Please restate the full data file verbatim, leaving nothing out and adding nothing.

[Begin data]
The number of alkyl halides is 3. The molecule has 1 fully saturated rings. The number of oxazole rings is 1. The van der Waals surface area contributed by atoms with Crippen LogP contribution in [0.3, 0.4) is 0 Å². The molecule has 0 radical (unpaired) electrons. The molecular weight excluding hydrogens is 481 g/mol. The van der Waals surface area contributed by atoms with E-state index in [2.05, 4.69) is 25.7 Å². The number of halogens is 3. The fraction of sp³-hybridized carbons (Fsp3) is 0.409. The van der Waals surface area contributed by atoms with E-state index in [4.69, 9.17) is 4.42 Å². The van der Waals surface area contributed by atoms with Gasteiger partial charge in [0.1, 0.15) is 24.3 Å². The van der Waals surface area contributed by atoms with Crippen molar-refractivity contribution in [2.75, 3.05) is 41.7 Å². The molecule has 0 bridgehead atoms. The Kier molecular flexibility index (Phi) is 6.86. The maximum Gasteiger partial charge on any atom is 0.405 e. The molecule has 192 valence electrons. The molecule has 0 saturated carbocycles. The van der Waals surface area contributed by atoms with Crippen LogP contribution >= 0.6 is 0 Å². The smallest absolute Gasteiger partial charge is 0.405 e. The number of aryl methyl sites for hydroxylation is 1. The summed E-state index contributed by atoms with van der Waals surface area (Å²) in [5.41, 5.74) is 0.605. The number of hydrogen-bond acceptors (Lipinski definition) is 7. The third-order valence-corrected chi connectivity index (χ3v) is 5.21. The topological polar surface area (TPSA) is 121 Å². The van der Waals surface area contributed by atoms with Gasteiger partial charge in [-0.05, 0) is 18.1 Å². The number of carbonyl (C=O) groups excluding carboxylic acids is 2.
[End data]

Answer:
The number of alkyl halides is 3. The molecule has 1 fully saturated rings. The number of oxazole rings is 1. The van der Waals surface area contributed by atoms with Crippen LogP contribution in [0.3, 0.4) is 0 Å². The molecule has 0 radical (unpaired) electrons. The molecular weight excluding hydrogens is 481 g/mol. The van der Waals surface area contributed by atoms with E-state index in [2.05, 4.69) is 25.7 Å². The number of halogens is 3. The fraction of sp³-hybridized carbons (Fsp3) is 0.409. The van der Waals surface area contributed by atoms with E-state index in [4.69, 9.17) is 4.42 Å². The van der Waals surface area contributed by atoms with Gasteiger partial charge in [0.1, 0.15) is 24.3 Å². The van der Waals surface area contributed by atoms with Crippen molar-refractivity contribution in [2.75, 3.05) is 41.7 Å². The molecule has 0 bridgehead atoms. The Kier molecular flexibility index (Phi) is 6.86. The maximum Gasteiger partial charge on any atom is 0.405 e. The molecule has 192 valence electrons. The molecule has 0 saturated carbocycles. The van der Waals surface area contributed by atoms with Crippen LogP contribution >= 0.6 is 0 Å². The smallest absolute Gasteiger partial charge is 0.405 e. The number of aryl methyl sites for hydroxylation is 1. The summed E-state index contributed by atoms with van der Waals surface area (Å²) in [5.41, 5.74) is 0.605. The number of hydrogen-bond acceptors (Lipinski definition) is 7. The third-order valence-corrected chi connectivity index (χ3v) is 5.21. The topological polar surface area (TPSA) is 121 Å². The van der Waals surface area contributed by atoms with Gasteiger partial charge in [-0.05, 0) is 18.1 Å². The number of carbonyl (C=O) groups excluding carboxylic acids is 2.